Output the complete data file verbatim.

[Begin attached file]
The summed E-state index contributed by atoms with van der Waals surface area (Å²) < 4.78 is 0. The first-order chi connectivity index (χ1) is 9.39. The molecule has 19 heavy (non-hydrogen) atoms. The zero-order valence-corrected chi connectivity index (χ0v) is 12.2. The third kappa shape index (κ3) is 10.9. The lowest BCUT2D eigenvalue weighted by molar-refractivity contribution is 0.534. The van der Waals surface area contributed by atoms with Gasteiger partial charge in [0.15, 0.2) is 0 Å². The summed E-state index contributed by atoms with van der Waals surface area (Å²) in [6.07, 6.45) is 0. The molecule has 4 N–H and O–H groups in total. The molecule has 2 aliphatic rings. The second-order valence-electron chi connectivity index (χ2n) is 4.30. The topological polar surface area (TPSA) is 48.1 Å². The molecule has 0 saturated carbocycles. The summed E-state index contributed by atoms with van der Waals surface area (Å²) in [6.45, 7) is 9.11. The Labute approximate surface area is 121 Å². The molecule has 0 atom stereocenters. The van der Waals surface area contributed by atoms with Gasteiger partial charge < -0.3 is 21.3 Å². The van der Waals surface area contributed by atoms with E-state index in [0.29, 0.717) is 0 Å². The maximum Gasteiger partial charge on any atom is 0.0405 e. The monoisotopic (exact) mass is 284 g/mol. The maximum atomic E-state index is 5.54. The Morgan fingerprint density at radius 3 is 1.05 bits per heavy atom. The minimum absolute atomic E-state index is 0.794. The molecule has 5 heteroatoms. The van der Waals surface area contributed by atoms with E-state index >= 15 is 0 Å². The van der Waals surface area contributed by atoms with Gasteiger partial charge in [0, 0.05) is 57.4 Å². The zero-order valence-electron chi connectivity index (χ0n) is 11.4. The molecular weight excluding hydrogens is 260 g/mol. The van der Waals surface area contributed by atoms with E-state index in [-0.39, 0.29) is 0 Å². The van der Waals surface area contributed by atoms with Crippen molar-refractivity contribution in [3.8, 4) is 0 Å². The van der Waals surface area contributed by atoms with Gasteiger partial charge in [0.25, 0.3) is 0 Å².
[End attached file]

The summed E-state index contributed by atoms with van der Waals surface area (Å²) < 4.78 is 0. The first-order chi connectivity index (χ1) is 9.39. The molecule has 19 heavy (non-hydrogen) atoms. The zero-order valence-corrected chi connectivity index (χ0v) is 12.2. The third kappa shape index (κ3) is 10.9. The lowest BCUT2D eigenvalue weighted by molar-refractivity contribution is 0.534. The van der Waals surface area contributed by atoms with Gasteiger partial charge in [0.15, 0.2) is 0 Å². The summed E-state index contributed by atoms with van der Waals surface area (Å²) in [6.07, 6.45) is 0. The molecule has 4 N–H and O–H groups in total. The molecule has 2 aliphatic rings. The second-order valence-electron chi connectivity index (χ2n) is 4.30. The topological polar surface area (TPSA) is 48.1 Å². The molecule has 0 saturated carbocycles. The summed E-state index contributed by atoms with van der Waals surface area (Å²) in [6.45, 7) is 9.11. The Labute approximate surface area is 121 Å². The molecule has 0 atom stereocenters. The van der Waals surface area contributed by atoms with Gasteiger partial charge < -0.3 is 21.3 Å². The van der Waals surface area contributed by atoms with E-state index in [0.29, 0.717) is 0 Å². The maximum Gasteiger partial charge on any atom is 0.0405 e. The monoisotopic (exact) mass is 284 g/mol. The maximum atomic E-state index is 5.54. The Morgan fingerprint density at radius 3 is 1.05 bits per heavy atom. The minimum absolute atomic E-state index is 0.794. The molecule has 5 heteroatoms. The van der Waals surface area contributed by atoms with E-state index >= 15 is 0 Å². The van der Waals surface area contributed by atoms with Gasteiger partial charge in [0, 0.05) is 57.4 Å². The zero-order valence-electron chi connectivity index (χ0n) is 11.4. The molecular weight excluding hydrogens is 260 g/mol. The van der Waals surface area contributed by atoms with E-state index in [-0.39, 0.29) is 0 Å². The van der Waals surface area contributed by atoms with Crippen molar-refractivity contribution in [3.8, 4) is 0 Å². The van der Waals surface area contributed by atoms with Gasteiger partial charge in [0.25, 0.3) is 0 Å².